The Aubrey Mattingly Collection in the Canada Science and Technology Museum
With Bob Moore
If you're old enough to have attended a Bytown Railway Society meeting in the 1970's or early 1980's, you might remember Aubrey Mattingly. He was a very quiet person, born in 1911, always pleasant to chat with. Little did we realize that Aubrey was an avid observer of the changing railway scene in Canada from the late 1920's until he passed away in November 1983.The collection consists of:
Over this period of time, he photographed and collected photos of the changing railway scene - whether they were the little 4-4-0's on New Brunswick branch lines, the Asbestos & Danville roster, trains that passed by his homes in St. Lambert or Stittsville, steam and diesel in the Rockies, Prince Rupert, or a host of other locations across Canada and the United States. Photo-by-photo, he slowly built a large collection - over 8,000 images in total! In talking to him, few of us realized how large a collection of railway pictures he had amassed over 70 years.
Fortunately, the Canada Science and Technology Museum in Ottawa acquired his photo collection. Since May 2002, we have gone through the collection photo-by-photo, negative-by-negative, creating a detailed electronic catalogue of the contents of this collection. Ultimately, the catalogue and the photos will be incorporated into the Museum's website for public access.
Black & White Prints & Negatives 1,642
This is a large collection by any standards, but its real value is in the content. Aubrey was taking pictures at a time when railroad photography was very much in its infancy. He lived most of his life in Stittsville, Ontario, but also spent some time during the Second World War in St. Lambert, Quebec. Thus his collection is strong on Ottawa and the Ottawa Valley as well as the south shore of the Montreal area around St. Lambert, St. Bruno and the Eastern Townships.
A view of the CPR station at Stittville, Ontario, on July 12,1920. The auto is a 4-90 Chevrolet touring car owned by the late-George Llewellyn. The corner of the original Canada Central railway station is to the left of the picture - it was torn down in the summer of 1928.
Brand-new CPR 4-6-2 2385 is west of Carleton Place, Ontario, with the Pembroke local en route to Ottawa in April 1942. No. 2385 was built by Canadian Locomotive Company in late-March 1942. This is a timeless scene which has disappeared for ever. No. 2385 spent most of her service life on western lines and was scrapped in May 1960.But Aubrey was very conscious of the changing railway scene he was witnessing. He carefully documented the changeover from steam to diesel, particularly at CPR Ottawa West and also the technological change which saw the disappearance of the many small stations in this area such as Stittsville, Ashton, Carleton Place, Richmond, Westport, and Galetta.
Clearly, Aubrey was most interested in steam power as there are many roster- type shots that appeared in many other collections across North America. But from time to time, he did step back and take pictures of the entire train and at all times of the year.
Canadian Pacific's busy Ottawa West yard hosted G1 Pacific 2222 and D6 Ten Wheeler 546 in October 1936. They were scrapped in November 1956 and April 1945 respectively.He made notes on his negative envelopes and by meticulously cross checking the negatives against the prints good information has been recorded concerning locations, dates, and details. However, many pictures raise questions as we do not have the full story on each image. Members of the Ottawa Railway History Circle, particularly Bruce Chapman, have been particularly helpful in helping to find answers. In the months ahead, we hope to get more answers.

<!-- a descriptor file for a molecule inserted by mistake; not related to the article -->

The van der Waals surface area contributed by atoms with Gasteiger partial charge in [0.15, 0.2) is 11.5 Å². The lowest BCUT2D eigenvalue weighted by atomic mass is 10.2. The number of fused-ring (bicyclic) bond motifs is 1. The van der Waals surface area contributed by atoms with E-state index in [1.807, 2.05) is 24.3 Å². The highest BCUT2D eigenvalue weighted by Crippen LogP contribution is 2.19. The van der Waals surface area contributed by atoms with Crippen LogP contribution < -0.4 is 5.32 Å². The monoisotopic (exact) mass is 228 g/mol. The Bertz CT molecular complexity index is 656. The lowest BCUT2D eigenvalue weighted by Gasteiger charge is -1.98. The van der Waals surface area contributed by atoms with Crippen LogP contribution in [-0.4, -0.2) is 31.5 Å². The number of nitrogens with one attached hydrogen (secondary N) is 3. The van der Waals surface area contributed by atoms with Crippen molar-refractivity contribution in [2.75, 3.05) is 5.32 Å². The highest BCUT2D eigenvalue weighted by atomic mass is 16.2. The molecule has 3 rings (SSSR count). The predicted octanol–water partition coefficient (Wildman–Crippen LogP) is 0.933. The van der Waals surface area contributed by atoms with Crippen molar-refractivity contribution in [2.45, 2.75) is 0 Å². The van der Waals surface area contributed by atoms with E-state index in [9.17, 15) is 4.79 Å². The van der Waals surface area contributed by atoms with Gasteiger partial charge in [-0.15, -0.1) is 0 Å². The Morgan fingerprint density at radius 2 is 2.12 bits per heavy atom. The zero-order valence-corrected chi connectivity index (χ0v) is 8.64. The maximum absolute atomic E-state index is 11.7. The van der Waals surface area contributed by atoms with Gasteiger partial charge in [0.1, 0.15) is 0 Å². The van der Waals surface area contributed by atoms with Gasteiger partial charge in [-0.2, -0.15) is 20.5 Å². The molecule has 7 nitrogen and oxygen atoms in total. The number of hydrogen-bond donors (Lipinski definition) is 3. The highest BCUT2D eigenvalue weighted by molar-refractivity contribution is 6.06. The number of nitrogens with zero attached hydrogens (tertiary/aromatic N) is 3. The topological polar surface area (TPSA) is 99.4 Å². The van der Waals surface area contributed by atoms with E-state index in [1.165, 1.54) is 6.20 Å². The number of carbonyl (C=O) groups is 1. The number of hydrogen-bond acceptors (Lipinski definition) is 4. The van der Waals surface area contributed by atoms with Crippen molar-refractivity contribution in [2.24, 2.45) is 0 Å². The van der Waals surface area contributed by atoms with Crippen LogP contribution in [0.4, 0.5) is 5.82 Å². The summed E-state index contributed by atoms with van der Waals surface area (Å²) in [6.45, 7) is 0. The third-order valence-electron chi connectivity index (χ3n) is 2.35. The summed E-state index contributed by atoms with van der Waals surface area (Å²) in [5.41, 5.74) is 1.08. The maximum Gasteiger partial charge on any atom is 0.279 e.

We are currently digitizing the images so they will ultimately be readily available. We are fortunate in having access to this collection in Ottawa and anyone wishing to do so should contact Antony Pacey, Manager of Library and Information Services at the Canada Science and Technology Museum Corporation, PO.Box 9724, Station T, Ottawa, ON K1G 5A3; tel (613) 991-4975; fax (613) 990-3636;
In carrying out this cataloguing we feel we have got to know Aubrey quite well. This is an object lesson for all of us in that we should ensure that our treasured pictures are properly taken care of so that future generations can enjoy them and learn from them. Aubrey, we salute and thank you.
Canadian National 2-8-2 3408 hustles a string of outside-braced boxcars at St. Bruno, Quebec, during the war years. No. 3408 was built by ALCO in 1913 as Grand Trunk Railway 503, and was removed from CN's roster in September 1953.
Canadian Pacific constructed 4-6-0 2445 in February 1913. She was renumbered 445 in September 1913 and lasted until the end of the CP steam era, being retired in July 1960. She is seen hauling a passenger train on the Kingston and Pembroke line at Clarendon, Ontario, in the 1950s.
CPR G5b Pacific 1231 powers the Chalk River subdivision west way freight, leaving the interchange with Canadian National at Arnprior, Ontario, in 1959. No. 1231 was the last of 30 G5b Pacifies built by Montreal Locomotive Works in 1945-46. Nos. 1216 and 1231 were unique in that they were constructed with welded boilers. Eventually the G5 class totalled 102, with 1301 being completed in August 1948. No. 1231 remained on the roster until March 1961. Six of the 102 G5 Pacifies escaped the torch (1201 is stored in Ottawa, and 1238, 1246, 1278, 1286, 1293 are preserved in the United States ... the 1293 is in active service on the Ohio Central Railroad).Bytown Railway Society, Branchline, April 2004.